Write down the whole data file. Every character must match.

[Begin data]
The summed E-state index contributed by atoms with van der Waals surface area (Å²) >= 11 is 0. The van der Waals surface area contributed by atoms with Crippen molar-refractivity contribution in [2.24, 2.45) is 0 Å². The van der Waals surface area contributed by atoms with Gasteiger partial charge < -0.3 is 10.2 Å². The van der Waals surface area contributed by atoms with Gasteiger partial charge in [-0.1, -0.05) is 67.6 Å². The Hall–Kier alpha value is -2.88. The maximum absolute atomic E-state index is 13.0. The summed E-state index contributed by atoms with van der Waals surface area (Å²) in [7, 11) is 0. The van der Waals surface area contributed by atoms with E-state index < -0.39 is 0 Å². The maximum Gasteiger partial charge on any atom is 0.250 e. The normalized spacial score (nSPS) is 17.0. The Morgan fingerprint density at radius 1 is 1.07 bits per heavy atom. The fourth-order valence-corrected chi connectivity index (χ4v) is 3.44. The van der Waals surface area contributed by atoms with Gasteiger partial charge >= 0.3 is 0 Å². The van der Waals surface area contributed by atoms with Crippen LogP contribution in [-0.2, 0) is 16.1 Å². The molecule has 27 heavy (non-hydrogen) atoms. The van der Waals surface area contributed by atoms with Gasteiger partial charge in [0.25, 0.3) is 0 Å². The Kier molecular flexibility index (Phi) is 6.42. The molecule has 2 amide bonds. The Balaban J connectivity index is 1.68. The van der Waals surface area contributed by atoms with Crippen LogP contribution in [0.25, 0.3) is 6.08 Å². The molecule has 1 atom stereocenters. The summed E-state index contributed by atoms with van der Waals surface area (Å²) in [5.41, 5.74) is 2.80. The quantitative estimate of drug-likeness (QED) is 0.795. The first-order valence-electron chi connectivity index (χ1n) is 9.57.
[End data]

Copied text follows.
The summed E-state index contributed by atoms with van der Waals surface area (Å²) >= 11 is 0. The van der Waals surface area contributed by atoms with Crippen molar-refractivity contribution in [2.24, 2.45) is 0 Å². The van der Waals surface area contributed by atoms with Gasteiger partial charge < -0.3 is 10.2 Å². The van der Waals surface area contributed by atoms with Gasteiger partial charge in [-0.1, -0.05) is 67.6 Å². The Hall–Kier alpha value is -2.88. The maximum absolute atomic E-state index is 13.0. The summed E-state index contributed by atoms with van der Waals surface area (Å²) in [7, 11) is 0. The van der Waals surface area contributed by atoms with E-state index < -0.39 is 0 Å². The maximum Gasteiger partial charge on any atom is 0.250 e. The normalized spacial score (nSPS) is 17.0. The Morgan fingerprint density at radius 1 is 1.07 bits per heavy atom. The fourth-order valence-corrected chi connectivity index (χ4v) is 3.44. The van der Waals surface area contributed by atoms with Gasteiger partial charge >= 0.3 is 0 Å². The van der Waals surface area contributed by atoms with Crippen LogP contribution in [-0.2, 0) is 16.1 Å². The molecule has 27 heavy (non-hydrogen) atoms. The van der Waals surface area contributed by atoms with Gasteiger partial charge in [0.25, 0.3) is 0 Å². The Kier molecular flexibility index (Phi) is 6.42. The molecule has 2 amide bonds. The Balaban J connectivity index is 1.68. The van der Waals surface area contributed by atoms with Crippen LogP contribution in [0.25, 0.3) is 6.08 Å². The molecule has 1 atom stereocenters. The summed E-state index contributed by atoms with van der Waals surface area (Å²) in [5.41, 5.74) is 2.80. The quantitative estimate of drug-likeness (QED) is 0.795. The first-order valence-electron chi connectivity index (χ1n) is 9.57.